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ANN BAILEY COLUMN: Old-fashioned fun

It's good to know that even in the high-tech, complicated world in which we live some simple pleasures haven't gone out of style. One of mine is sledding. It's something my children enjoy in 2007 just as much as I enjoyed in 1967 and my mom, in 1937.

It's good to know that even in the high-tech, complicated world in which we live some simple pleasures haven't gone out of style.

One of mine is sledding. It's something my children enjoy in 2007 just as much as I enjoyed in 1967 and my mom, in 1937.

Sure, you can buy more sophisicated sleds now, ones that are made of hard plastic that whips down the hill superfast. But you can also still fly down on a piece of cardboard ripped from a box or even plop down and slide on the slippery seat of your pants.

One of the challenges many children growing up in eastern North Dakota face is that the land is as flat as a table top. But through the generations clever kids and their parents have learned to improvise and make our own "hills."

My mom tells me about sliding down the sides of the strawstacks that were in the barnyard. The mounded, snowcovered piles were just right for sledding.

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Manmade hillsMy dad compensated for the flatness by pushing up big piles of snow with the loader bucket on the tractor.

The first few times down resulted in more "wipeouts" than completed runs because the hill had more than a few big bumps and even an occasional chunk of turf.

However, after a few times down, the path down the hill smoothed and got slicker. If I had the added bonus of a push at the top by a willing sibling, I could even get up some speed.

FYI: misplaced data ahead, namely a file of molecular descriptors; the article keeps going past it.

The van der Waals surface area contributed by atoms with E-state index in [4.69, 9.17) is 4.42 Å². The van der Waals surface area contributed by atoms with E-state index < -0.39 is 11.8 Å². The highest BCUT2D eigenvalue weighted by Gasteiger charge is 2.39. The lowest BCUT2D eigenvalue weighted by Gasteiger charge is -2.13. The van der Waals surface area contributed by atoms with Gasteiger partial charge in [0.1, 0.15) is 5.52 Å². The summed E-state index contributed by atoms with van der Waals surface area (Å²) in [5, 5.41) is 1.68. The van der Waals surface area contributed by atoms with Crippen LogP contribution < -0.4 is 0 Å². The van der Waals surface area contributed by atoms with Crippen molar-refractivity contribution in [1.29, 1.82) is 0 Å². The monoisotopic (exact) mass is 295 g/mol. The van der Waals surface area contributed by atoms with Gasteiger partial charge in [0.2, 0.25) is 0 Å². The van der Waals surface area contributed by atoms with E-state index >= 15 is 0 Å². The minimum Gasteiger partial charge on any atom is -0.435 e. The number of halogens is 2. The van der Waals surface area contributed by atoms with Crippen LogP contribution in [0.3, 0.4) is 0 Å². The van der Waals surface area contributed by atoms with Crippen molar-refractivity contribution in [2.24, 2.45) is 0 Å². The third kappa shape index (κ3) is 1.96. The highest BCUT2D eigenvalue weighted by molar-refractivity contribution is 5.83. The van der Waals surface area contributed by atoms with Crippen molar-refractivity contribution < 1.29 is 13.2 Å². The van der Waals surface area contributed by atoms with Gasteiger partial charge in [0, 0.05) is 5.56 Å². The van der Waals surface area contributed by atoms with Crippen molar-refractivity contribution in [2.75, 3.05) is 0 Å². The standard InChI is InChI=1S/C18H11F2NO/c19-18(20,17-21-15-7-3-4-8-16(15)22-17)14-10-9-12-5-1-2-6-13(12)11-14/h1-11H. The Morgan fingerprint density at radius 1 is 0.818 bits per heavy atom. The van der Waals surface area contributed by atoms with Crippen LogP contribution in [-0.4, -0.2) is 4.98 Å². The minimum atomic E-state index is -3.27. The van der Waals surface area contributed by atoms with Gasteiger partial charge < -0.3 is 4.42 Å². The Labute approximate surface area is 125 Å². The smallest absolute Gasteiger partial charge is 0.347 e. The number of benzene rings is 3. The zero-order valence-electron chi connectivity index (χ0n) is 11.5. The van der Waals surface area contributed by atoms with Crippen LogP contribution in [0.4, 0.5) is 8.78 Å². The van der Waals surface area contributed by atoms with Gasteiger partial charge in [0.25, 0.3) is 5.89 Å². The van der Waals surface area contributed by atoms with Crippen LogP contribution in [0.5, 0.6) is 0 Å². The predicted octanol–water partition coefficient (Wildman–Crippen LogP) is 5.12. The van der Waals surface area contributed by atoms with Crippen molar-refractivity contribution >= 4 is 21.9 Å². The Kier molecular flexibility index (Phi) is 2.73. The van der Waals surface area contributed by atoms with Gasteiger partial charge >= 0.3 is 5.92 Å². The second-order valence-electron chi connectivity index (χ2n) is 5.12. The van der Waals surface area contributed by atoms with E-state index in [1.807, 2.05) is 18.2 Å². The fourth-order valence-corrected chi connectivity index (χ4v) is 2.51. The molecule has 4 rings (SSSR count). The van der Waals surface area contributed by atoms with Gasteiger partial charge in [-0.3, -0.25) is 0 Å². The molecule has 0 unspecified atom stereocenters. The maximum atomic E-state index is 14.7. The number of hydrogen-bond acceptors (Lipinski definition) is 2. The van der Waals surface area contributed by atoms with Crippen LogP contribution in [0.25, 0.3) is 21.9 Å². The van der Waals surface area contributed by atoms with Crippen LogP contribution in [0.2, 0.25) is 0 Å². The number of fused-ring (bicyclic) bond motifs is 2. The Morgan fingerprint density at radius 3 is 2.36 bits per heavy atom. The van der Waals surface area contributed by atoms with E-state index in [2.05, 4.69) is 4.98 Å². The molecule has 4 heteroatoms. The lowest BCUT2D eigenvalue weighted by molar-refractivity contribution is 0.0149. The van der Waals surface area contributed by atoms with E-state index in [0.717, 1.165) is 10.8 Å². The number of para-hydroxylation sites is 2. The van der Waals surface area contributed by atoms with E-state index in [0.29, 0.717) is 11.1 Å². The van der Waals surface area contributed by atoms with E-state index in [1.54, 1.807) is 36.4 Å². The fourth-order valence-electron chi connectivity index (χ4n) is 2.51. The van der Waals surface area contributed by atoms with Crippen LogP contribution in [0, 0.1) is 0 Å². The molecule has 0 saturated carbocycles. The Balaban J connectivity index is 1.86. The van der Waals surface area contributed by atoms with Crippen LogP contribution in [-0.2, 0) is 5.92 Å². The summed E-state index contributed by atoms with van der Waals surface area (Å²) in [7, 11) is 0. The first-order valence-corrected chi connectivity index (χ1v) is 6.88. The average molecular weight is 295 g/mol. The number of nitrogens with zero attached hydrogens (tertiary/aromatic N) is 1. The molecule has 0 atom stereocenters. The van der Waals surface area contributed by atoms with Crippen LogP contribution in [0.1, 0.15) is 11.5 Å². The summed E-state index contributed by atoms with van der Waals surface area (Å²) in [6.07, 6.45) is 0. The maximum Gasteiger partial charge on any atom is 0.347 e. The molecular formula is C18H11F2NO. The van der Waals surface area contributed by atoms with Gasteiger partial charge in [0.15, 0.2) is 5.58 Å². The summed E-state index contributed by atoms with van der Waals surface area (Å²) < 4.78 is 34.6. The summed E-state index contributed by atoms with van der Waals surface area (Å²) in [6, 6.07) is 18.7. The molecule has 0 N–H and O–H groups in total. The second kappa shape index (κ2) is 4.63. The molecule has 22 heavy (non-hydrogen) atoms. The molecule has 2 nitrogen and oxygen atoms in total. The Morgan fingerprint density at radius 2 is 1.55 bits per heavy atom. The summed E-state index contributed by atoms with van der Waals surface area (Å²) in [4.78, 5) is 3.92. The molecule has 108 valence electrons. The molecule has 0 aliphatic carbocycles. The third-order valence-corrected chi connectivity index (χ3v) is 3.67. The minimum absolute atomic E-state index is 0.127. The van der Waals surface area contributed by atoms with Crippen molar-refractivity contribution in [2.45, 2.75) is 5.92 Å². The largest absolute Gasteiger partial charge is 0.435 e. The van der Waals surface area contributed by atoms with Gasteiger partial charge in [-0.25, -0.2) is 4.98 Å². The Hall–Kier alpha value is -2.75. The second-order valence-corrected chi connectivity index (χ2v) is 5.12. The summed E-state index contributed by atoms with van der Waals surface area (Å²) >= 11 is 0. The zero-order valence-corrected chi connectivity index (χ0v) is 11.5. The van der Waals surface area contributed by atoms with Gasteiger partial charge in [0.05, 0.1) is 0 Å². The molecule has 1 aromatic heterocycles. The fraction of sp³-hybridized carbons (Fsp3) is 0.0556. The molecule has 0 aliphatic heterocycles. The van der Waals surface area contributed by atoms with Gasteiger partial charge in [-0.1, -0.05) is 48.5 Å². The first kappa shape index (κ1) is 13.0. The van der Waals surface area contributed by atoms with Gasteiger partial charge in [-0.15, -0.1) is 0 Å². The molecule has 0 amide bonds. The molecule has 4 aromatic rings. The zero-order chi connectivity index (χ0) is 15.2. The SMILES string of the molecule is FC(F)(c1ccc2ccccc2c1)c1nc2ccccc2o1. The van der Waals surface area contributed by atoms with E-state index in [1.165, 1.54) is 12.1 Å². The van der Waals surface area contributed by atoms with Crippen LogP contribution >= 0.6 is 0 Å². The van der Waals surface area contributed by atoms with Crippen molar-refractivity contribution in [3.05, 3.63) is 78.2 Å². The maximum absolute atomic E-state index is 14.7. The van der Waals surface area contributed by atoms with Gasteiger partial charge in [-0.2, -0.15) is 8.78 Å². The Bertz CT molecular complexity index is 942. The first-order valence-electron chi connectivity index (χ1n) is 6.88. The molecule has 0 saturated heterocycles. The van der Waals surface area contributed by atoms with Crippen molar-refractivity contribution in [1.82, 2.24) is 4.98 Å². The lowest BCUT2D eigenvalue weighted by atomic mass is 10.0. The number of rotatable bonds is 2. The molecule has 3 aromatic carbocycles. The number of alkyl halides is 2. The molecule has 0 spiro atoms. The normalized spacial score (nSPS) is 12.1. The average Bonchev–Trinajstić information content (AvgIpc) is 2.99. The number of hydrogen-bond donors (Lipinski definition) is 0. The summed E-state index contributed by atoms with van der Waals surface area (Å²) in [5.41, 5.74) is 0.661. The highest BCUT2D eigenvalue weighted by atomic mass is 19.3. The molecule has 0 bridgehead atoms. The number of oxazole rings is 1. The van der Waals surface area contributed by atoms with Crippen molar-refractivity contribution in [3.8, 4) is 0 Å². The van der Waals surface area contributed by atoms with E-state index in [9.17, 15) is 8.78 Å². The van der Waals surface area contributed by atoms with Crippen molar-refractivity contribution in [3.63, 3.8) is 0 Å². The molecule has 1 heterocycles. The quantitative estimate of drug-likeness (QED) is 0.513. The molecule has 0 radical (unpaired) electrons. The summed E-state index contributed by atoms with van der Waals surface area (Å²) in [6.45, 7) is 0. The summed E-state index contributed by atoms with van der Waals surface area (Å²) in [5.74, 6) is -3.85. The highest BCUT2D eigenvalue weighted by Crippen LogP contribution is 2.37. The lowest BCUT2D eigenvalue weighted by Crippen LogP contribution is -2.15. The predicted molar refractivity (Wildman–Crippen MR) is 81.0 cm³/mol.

Speaking of speed, even the gentle incline of our driveway can carry a sled a long way when the snow is hard-packed. If Brian or I grab the back of the sled, run as fast as we can for about 10 yards and let it go, our children can sail down the entire length of the driveway.

Bigger challengesWhen we're in the mood for the excitement of a bigger hill, we head out to Turtle River Park near Arvilla, N.D. The former ski hill at the park offers chills, thrills and spills for both children and adults.

I like the thrill of screaming down a hill at breakneck speed on a sled and I can deal with the chill of the cold by dressing in layers, but these days I try to avoid the spills.

I've found that as I get older my body doesn't bounce as well as it once did. Or maybe it's that I feel it more now when I roll off the sled head over heels than it did 40, 30, 20 or even 10 years ago.

CushionsI've discovered in my middle age that snow tubes are the most comfortable way to sled because they absorb the concussion of the bumps. I try to stay away from small, hard plastic saucers that force me to criss-cross my legs and fold them under my chin.

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I admire the way my children can effortlessly bend their body parts to fit on the tiniest saucer or take a running start and fling themselves full-length on a sled and zoom down the hill.

I hold my breath whenever their sleds go one way and they go another, then let it out slowly when they roll over, grab their sleds and start trudging back up the hill with delighted grins on their faces.

At the end of the afternoon when we're in the park warming house sipping hot chocolate and trading sledding tales with them, I feel thankful that some things never change.

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